That came off super bitchy. Sorry. I don’t want any greedy old men to die.
But they will. Eventually.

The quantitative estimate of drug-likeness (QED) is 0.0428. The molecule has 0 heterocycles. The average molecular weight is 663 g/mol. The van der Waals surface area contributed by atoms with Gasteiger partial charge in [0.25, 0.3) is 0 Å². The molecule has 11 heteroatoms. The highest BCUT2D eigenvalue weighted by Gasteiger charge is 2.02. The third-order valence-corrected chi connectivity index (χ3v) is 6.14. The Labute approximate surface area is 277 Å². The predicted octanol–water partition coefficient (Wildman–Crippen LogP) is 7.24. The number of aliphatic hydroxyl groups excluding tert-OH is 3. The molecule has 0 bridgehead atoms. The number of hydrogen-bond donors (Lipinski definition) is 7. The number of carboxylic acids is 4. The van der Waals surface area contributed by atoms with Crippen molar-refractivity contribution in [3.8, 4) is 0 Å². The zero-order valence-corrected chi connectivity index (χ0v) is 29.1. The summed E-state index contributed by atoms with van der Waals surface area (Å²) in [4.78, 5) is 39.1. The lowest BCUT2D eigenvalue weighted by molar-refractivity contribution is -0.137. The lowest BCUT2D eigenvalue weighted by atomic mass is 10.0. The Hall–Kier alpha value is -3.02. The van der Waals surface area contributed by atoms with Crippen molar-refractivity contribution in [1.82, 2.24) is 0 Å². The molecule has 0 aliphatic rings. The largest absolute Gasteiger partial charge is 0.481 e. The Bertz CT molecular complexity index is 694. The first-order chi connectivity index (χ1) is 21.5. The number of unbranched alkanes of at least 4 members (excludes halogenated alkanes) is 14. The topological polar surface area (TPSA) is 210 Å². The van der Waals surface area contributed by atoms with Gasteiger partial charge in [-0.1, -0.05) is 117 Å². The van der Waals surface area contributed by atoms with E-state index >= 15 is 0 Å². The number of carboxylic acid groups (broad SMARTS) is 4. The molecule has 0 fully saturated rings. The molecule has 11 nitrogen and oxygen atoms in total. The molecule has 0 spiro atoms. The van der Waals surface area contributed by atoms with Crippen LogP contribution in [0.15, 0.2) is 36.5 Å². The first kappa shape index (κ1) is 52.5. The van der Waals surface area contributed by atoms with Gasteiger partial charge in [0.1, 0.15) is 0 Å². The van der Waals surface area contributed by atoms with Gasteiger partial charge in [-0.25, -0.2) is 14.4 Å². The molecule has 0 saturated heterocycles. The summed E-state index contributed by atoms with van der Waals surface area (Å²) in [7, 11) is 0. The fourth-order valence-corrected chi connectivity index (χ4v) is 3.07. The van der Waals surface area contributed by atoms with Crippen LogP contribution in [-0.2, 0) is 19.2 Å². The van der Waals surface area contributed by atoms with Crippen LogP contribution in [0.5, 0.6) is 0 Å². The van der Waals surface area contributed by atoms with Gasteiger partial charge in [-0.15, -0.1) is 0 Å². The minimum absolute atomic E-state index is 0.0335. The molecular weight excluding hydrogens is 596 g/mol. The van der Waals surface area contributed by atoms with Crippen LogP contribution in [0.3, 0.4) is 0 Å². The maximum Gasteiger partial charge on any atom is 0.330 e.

Anyway. I just think it’s interesting, this interconnected situation in which I suddenly find myself. You guys may or may not know, if you haven’t been reading my blog from the beginning, that I went almost ten years without television or internet. In high school I could have built a computer from scratch and programmed it. When I moved to California last year, it was like I’d stepped into a whole new universe of technology. A lot of it was completely lost on me. The world keeps turning, whether we’re aware of what’s going on around us or not. My years of hitchhiking and Rainbow Gatherings and reading Kerouac, and the college years in which all I needed was a pen and a library card and beer and the occasional dose of ramen noodles to survive, and then the years of retail shilldom when I was too broke to afford internet service (yes, internet service costs money – it’s a luxury, not a necessity, remember that) – all those years seem to have added up very, very quickly. The growth is exponential, and it’s constantly becoming more and more necessary to be tech savvy just to get by. I’m just now catching up to where I feel like a normal computer-using human being, and lately I’ve been feeling like I need a fucking smartphone just understand where other people are coming from in conversation.